If ever an object was haunted, I think this trunk would be. But I may think this because I know something of its first owner, my great-great-grandmother Anna. Read more

RA Diaries: Not hideous after all

It’s been almost a year since my parents moved back to their country of origin. Since it wasn’t just a transcontinental trip, but also one into a smaller home, they did a lot of downsizing. And part of that downsizing was going through myriad photos they had collected over the years.

Many of these photos were strays, or copies of photos that were already in albums. Many were of me, and since they were a record of my childhood and adolescence, my parents gave them to me.

A few months ago, I made my own album, charting my growth from age three to 15. (The photo in the banner is me at three, with my favorite grandmother. I still take great pleasure in drinking tea.)

As I look through that album, I can see exactly when I started thinking I was hideous. I can see exactly when being in a picture became something I had to endure. Read more

Mathochism: One more down

One woman’s attempt to revisit the math that plagued her in school. But can determination make up for 25 years of math neglect?

I’m done with the final, and all I can say is damn. Wait — make that da-yum.

That was one bear of a test! There were 66 problems, plus two extra credit, and we had three hours. Three hours may sound like a lot, but that’s less than three minutes a problem. And some of those problems were 5- or 6-minute problems!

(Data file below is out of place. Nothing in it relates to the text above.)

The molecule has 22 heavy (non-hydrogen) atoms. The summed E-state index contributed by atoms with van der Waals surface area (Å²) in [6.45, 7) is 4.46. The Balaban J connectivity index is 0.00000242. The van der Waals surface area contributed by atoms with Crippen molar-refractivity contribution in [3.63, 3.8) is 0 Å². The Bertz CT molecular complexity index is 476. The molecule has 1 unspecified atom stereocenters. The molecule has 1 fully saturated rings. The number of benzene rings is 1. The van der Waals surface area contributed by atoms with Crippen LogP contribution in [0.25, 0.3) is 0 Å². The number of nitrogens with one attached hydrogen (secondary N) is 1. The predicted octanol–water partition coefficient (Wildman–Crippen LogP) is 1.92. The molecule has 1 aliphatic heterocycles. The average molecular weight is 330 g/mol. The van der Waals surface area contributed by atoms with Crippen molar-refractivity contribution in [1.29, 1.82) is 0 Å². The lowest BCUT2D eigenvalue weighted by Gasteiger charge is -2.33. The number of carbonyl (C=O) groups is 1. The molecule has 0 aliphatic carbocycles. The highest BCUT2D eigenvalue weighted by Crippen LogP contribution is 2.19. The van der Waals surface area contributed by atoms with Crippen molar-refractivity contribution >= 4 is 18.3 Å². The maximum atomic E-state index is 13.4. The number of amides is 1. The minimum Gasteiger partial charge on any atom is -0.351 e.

Also, by the time I got to problem 50, my brain was starting to tire. None of the problems were hard, exactly, but with so many, they started to blur.

Blegh. Well, it’s over. I am hoping that I only got 10-12 wrong, so my B is assured.

Overall, it’s been a good, but tough, class. I have a month and a half to recover, then I go into my final Mathochism chapter.

All text copyrighted by A.K. Whitney, and cannot be used without permission.

RA Diaries: My year in titanium

A year ago at about this time, two anesthesiology residents were trying to find a vein. They weren’t having much success; I’m a hard stick at the best of times, and I hadn’t had anything to drink or eat in 15 hours.

Many jabs later (including multiple ones in my left foot), they were able to put in an IV. A later attempt at an epidural failed miserably, requiring intubation. And yes, I am also very difficult to intubate.

It was not a good start to what’s been, to date, my largest and most complex surgery — a complete hip replacement. But by the end of the day, bruised and woozy and aching, I had a piece of metal where my bone used to be.
Read more

RA Diaries: Bad values

Earlier this year, I wrote about my experiences with people who see illness as punishment for character flaws or alleged incorrect behavior, and believe that if they act a certain way they will never get sick.

The lone person who commented on the post (well, other than those offering to sell me designer purses at a low, low price) pointed out, rightly, that this is part of the cult of “positive thinking,” and that this mindset can be quite insidious to people who randomly got sick.
Read more

« Older Entries